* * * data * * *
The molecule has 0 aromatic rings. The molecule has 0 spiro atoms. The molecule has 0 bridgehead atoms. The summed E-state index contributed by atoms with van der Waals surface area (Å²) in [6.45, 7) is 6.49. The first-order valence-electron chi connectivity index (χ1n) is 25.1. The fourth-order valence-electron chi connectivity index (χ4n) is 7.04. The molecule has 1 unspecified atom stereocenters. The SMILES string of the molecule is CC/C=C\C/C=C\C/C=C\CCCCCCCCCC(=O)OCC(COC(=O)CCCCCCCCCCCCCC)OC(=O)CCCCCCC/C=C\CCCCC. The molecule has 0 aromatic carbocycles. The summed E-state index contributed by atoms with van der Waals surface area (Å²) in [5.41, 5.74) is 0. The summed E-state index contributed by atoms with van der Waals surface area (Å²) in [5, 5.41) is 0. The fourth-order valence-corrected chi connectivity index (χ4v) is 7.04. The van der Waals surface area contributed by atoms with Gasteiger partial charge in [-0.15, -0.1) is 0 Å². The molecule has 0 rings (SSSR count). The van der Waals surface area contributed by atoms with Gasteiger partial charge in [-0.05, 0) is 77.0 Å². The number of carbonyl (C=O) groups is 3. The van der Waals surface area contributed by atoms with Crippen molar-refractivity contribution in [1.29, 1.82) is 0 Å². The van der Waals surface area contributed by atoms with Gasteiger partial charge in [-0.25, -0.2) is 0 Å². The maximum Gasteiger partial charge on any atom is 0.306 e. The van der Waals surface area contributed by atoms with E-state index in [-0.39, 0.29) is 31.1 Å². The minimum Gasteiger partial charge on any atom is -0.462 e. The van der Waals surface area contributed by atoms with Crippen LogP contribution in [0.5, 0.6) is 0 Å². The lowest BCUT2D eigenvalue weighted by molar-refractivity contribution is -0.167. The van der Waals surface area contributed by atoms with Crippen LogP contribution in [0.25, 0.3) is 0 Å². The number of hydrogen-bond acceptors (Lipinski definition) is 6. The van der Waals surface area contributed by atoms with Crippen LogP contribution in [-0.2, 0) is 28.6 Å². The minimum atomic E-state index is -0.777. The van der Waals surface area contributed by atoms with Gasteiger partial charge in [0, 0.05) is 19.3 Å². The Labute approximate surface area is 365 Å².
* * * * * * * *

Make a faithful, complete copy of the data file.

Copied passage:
The molecule has 0 aromatic rings. The molecule has 0 spiro atoms. The molecule has 0 bridgehead atoms. The summed E-state index contributed by atoms with van der Waals surface area (Å²) in [6.45, 7) is 6.49. The first-order valence-electron chi connectivity index (χ1n) is 25.1. The fourth-order valence-electron chi connectivity index (χ4n) is 7.04. The molecule has 1 unspecified atom stereocenters. The SMILES string of the molecule is CC/C=C\C/C=C\C/C=C\CCCCCCCCCC(=O)OCC(COC(=O)CCCCCCCCCCCCCC)OC(=O)CCCCCCC/C=C\CCCCC. The molecule has 0 aromatic carbocycles. The summed E-state index contributed by atoms with van der Waals surface area (Å²) in [5.41, 5.74) is 0. The summed E-state index contributed by atoms with van der Waals surface area (Å²) in [5, 5.41) is 0. The fourth-order valence-corrected chi connectivity index (χ4v) is 7.04. The van der Waals surface area contributed by atoms with Gasteiger partial charge in [-0.15, -0.1) is 0 Å². The molecule has 0 rings (SSSR count). The van der Waals surface area contributed by atoms with Gasteiger partial charge in [-0.05, 0) is 77.0 Å². The number of carbonyl (C=O) groups is 3. The van der Waals surface area contributed by atoms with Crippen molar-refractivity contribution in [1.29, 1.82) is 0 Å². The van der Waals surface area contributed by atoms with Gasteiger partial charge in [-0.25, -0.2) is 0 Å². The maximum Gasteiger partial charge on any atom is 0.306 e. The van der Waals surface area contributed by atoms with E-state index in [-0.39, 0.29) is 31.1 Å². The minimum Gasteiger partial charge on any atom is -0.462 e. The van der Waals surface area contributed by atoms with Crippen LogP contribution in [0.5, 0.6) is 0 Å². The lowest BCUT2D eigenvalue weighted by molar-refractivity contribution is -0.167. The van der Waals surface area contributed by atoms with Crippen LogP contribution in [0.25, 0.3) is 0 Å². The number of hydrogen-bond acceptors (Lipinski definition) is 6. The van der Waals surface area contributed by atoms with Crippen LogP contribution in [-0.2, 0) is 28.6 Å². The minimum atomic E-state index is -0.777. The van der Waals surface area contributed by atoms with Gasteiger partial charge in [0, 0.05) is 19.3 Å². The Labute approximate surface area is 365 Å².